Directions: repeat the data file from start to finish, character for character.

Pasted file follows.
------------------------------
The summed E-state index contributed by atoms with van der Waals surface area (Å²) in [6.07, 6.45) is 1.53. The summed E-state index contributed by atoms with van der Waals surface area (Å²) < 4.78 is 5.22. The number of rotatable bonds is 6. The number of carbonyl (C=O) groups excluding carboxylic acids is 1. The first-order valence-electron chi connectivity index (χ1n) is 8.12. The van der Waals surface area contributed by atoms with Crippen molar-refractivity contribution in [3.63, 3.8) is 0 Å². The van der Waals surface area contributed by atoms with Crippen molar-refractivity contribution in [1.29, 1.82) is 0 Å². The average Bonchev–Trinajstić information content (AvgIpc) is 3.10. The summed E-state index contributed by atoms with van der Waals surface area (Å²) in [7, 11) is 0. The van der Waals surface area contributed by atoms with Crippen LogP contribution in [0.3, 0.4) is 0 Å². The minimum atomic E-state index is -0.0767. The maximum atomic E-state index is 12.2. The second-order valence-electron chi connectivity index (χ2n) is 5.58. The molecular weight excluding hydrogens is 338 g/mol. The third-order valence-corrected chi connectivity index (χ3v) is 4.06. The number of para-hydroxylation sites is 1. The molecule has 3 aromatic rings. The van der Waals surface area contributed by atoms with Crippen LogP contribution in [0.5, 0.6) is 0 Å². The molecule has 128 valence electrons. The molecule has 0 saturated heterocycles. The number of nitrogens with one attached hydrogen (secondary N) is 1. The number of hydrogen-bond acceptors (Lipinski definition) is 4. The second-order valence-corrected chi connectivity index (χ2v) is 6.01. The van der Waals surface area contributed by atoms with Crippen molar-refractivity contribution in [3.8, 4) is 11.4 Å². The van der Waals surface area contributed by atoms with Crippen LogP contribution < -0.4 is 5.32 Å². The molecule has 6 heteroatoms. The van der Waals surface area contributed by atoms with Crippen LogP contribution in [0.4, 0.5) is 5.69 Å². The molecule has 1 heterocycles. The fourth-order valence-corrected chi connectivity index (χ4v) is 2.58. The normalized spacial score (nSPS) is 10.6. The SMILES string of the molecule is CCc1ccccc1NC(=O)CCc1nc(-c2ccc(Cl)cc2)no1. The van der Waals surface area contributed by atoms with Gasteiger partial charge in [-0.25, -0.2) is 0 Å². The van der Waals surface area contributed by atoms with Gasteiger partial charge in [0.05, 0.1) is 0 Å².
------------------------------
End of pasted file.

The summed E-state index contributed by atoms with van der Waals surface area (Å²) in [6.07, 6.45) is 1.53. The summed E-state index contributed by atoms with van der Waals surface area (Å²) < 4.78 is 5.22. The number of rotatable bonds is 6. The number of carbonyl (C=O) groups excluding carboxylic acids is 1. The first-order valence-electron chi connectivity index (χ1n) is 8.12. The van der Waals surface area contributed by atoms with Crippen molar-refractivity contribution in [3.63, 3.8) is 0 Å². The van der Waals surface area contributed by atoms with Crippen molar-refractivity contribution in [1.29, 1.82) is 0 Å². The average Bonchev–Trinajstić information content (AvgIpc) is 3.10. The summed E-state index contributed by atoms with van der Waals surface area (Å²) in [7, 11) is 0. The van der Waals surface area contributed by atoms with Crippen LogP contribution in [0.3, 0.4) is 0 Å². The minimum atomic E-state index is -0.0767. The maximum atomic E-state index is 12.2. The second-order valence-electron chi connectivity index (χ2n) is 5.58. The molecular weight excluding hydrogens is 338 g/mol. The third-order valence-corrected chi connectivity index (χ3v) is 4.06. The number of para-hydroxylation sites is 1. The molecule has 3 aromatic rings. The van der Waals surface area contributed by atoms with Crippen LogP contribution in [0.5, 0.6) is 0 Å². The molecule has 128 valence electrons. The molecule has 0 saturated heterocycles. The number of nitrogens with one attached hydrogen (secondary N) is 1. The number of hydrogen-bond acceptors (Lipinski definition) is 4. The second-order valence-corrected chi connectivity index (χ2v) is 6.01. The van der Waals surface area contributed by atoms with Crippen molar-refractivity contribution in [3.8, 4) is 11.4 Å². The van der Waals surface area contributed by atoms with Crippen LogP contribution < -0.4 is 5.32 Å². The molecule has 6 heteroatoms. The van der Waals surface area contributed by atoms with Crippen LogP contribution in [0.4, 0.5) is 5.69 Å². The molecule has 1 heterocycles. The fourth-order valence-corrected chi connectivity index (χ4v) is 2.58. The normalized spacial score (nSPS) is 10.6. The SMILES string of the molecule is CCc1ccccc1NC(=O)CCc1nc(-c2ccc(Cl)cc2)no1. The van der Waals surface area contributed by atoms with Gasteiger partial charge in [-0.25, -0.2) is 0 Å². The van der Waals surface area contributed by atoms with Gasteiger partial charge in [0.05, 0.1) is 0 Å².